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    Charter school company shows that time is on students’ side

    The Louis D. Brown Peace Garden at the John Marshall Elementary School in Dorchester
    Yoon S. Byun/Globe Staff/file
    The Louis D. Brown Peace Garden at the John Marshall Elementary School in Dorchester

    It is maddening that Boston’s public schools must reach the precipice of collapse before they can use one of the most important tools of school reform — a longer school day.

    This week, the School Department announced that it wants to turn the poorly performing Marshall Elementary in Dorchester into an in-district charter run by the education-management nonprofit Unlocking Potential. This change is entirely justified. In the simple act of converting from a regular public school to a charter, the school day would increase from six hours to eight. A year ago, Unlocking Potential took over the troubled Gavin Middle School in South Boston. Test scores soared, and the renamed UP Academy’s longer day clearly helped.

    The looming change at the Marshall will benefit students. Yet it’s also a stark reminder of the mediocrity embedded into the latest Boston teachers’ contract, which imposes substantial restrictions on how traditional public schools can operate. Despite years of wrangling with the union, no breakthrough was made for a longer school day, leaving Boston with one of the shortest school days and least total school-year hours in the nation. The average day in the Boston Public Schools is now an hour shorter than in cities like Charlotte, Nashville, and Austin. But because of the Boston union’s stance, seeking charter status for a traditional school like the Marshall is the most practical way to substantially lengthen the day while making the staffing changes needed to make that longer day fruitful.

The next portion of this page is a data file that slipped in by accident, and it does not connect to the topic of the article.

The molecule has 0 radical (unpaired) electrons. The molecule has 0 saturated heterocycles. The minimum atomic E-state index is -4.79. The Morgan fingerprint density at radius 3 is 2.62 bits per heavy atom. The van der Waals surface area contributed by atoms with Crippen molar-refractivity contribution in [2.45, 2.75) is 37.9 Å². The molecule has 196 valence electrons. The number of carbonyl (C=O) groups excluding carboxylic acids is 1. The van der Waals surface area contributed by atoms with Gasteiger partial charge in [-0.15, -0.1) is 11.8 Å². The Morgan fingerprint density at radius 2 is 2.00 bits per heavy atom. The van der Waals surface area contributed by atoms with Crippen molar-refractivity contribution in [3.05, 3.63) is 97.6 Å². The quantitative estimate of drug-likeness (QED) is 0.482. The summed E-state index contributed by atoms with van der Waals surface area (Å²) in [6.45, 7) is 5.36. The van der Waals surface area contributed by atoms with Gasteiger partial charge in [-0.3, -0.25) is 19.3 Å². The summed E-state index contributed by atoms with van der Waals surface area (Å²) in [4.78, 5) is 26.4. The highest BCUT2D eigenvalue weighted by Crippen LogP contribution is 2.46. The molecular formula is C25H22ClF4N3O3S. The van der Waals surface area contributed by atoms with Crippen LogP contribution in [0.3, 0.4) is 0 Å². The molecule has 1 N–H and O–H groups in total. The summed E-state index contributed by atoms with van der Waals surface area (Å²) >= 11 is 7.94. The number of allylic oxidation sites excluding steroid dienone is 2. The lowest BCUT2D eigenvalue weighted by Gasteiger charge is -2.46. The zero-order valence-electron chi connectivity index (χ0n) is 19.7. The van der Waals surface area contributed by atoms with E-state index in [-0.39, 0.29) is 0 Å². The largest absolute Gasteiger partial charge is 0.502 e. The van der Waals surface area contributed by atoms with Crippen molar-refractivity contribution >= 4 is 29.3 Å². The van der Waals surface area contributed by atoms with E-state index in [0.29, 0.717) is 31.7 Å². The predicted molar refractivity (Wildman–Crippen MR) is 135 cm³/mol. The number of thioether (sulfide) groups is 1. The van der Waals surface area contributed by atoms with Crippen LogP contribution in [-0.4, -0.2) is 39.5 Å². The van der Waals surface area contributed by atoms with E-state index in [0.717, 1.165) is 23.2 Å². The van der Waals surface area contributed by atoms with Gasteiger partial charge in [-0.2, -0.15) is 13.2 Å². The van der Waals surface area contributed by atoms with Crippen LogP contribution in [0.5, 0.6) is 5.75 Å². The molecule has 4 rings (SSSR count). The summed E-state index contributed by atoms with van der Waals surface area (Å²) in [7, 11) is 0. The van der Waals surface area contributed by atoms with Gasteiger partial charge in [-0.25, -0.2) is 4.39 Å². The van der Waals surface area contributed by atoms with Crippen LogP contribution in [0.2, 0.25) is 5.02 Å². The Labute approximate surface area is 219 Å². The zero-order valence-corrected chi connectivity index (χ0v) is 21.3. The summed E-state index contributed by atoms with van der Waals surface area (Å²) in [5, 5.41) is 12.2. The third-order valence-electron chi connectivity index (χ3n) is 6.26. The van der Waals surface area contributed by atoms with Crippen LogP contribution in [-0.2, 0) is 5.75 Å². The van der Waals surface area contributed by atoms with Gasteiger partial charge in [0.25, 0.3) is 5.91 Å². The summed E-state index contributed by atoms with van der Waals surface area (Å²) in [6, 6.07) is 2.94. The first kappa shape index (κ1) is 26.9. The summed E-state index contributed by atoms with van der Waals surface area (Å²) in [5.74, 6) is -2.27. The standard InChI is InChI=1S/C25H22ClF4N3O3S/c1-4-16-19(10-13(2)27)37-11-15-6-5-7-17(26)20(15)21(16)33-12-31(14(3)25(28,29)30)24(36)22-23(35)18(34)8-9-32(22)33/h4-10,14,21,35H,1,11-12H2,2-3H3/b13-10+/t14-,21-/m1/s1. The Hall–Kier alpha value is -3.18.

Nevertheless, the Boston Teachers Union now laments the change. Union president Richard Stutman said, “It was like a sudden death in the family, a punch in the stomach, and a sign of disrespect.” But far worse disrespect is being shown to students deprived of the valuable teaching and tutoring time they need.